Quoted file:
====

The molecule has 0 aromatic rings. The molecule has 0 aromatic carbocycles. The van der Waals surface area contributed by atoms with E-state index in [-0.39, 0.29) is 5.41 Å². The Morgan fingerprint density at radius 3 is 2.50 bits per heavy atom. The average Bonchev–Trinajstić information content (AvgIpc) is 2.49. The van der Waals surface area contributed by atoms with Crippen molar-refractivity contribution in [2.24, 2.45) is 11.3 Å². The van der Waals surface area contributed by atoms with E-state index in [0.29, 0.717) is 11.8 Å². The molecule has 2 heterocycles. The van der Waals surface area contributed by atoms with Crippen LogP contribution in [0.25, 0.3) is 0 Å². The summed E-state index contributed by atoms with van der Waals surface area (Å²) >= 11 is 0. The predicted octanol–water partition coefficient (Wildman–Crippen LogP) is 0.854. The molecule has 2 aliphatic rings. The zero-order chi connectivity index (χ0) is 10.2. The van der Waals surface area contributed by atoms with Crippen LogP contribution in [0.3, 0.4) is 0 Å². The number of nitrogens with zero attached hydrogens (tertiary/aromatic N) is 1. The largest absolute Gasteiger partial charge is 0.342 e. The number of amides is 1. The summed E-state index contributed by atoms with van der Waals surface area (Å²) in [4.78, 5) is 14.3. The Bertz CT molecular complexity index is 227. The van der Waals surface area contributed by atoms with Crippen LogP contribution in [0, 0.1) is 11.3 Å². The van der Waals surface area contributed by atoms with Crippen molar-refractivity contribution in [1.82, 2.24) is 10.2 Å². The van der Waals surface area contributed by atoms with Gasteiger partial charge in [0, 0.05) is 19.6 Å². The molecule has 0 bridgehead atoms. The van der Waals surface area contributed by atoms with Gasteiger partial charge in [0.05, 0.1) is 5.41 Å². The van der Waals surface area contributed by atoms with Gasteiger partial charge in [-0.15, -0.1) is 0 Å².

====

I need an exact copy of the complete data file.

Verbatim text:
The molecule has 0 aromatic rings. The molecule has 0 aromatic carbocycles. The van der Waals surface area contributed by atoms with E-state index in [-0.39, 0.29) is 5.41 Å². The Morgan fingerprint density at radius 3 is 2.50 bits per heavy atom. The average Bonchev–Trinajstić information content (AvgIpc) is 2.49. The van der Waals surface area contributed by atoms with Crippen molar-refractivity contribution in [2.24, 2.45) is 11.3 Å². The van der Waals surface area contributed by atoms with E-state index in [0.29, 0.717) is 11.8 Å². The molecule has 2 heterocycles. The van der Waals surface area contributed by atoms with Crippen LogP contribution in [0.25, 0.3) is 0 Å². The summed E-state index contributed by atoms with van der Waals surface area (Å²) >= 11 is 0. The predicted octanol–water partition coefficient (Wildman–Crippen LogP) is 0.854. The molecule has 2 aliphatic rings. The zero-order chi connectivity index (χ0) is 10.2. The van der Waals surface area contributed by atoms with Crippen LogP contribution in [0.3, 0.4) is 0 Å². The number of nitrogens with zero attached hydrogens (tertiary/aromatic N) is 1. The largest absolute Gasteiger partial charge is 0.342 e. The number of amides is 1. The summed E-state index contributed by atoms with van der Waals surface area (Å²) in [4.78, 5) is 14.3. The Bertz CT molecular complexity index is 227. The van der Waals surface area contributed by atoms with Crippen LogP contribution in [0, 0.1) is 11.3 Å². The van der Waals surface area contributed by atoms with Crippen molar-refractivity contribution in [1.82, 2.24) is 10.2 Å². The van der Waals surface area contributed by atoms with Gasteiger partial charge in [0, 0.05) is 19.6 Å². The molecule has 0 bridgehead atoms. The van der Waals surface area contributed by atoms with Gasteiger partial charge in [0.05, 0.1) is 5.41 Å². The van der Waals surface area contributed by atoms with Gasteiger partial charge in [-0.15, -0.1) is 0 Å².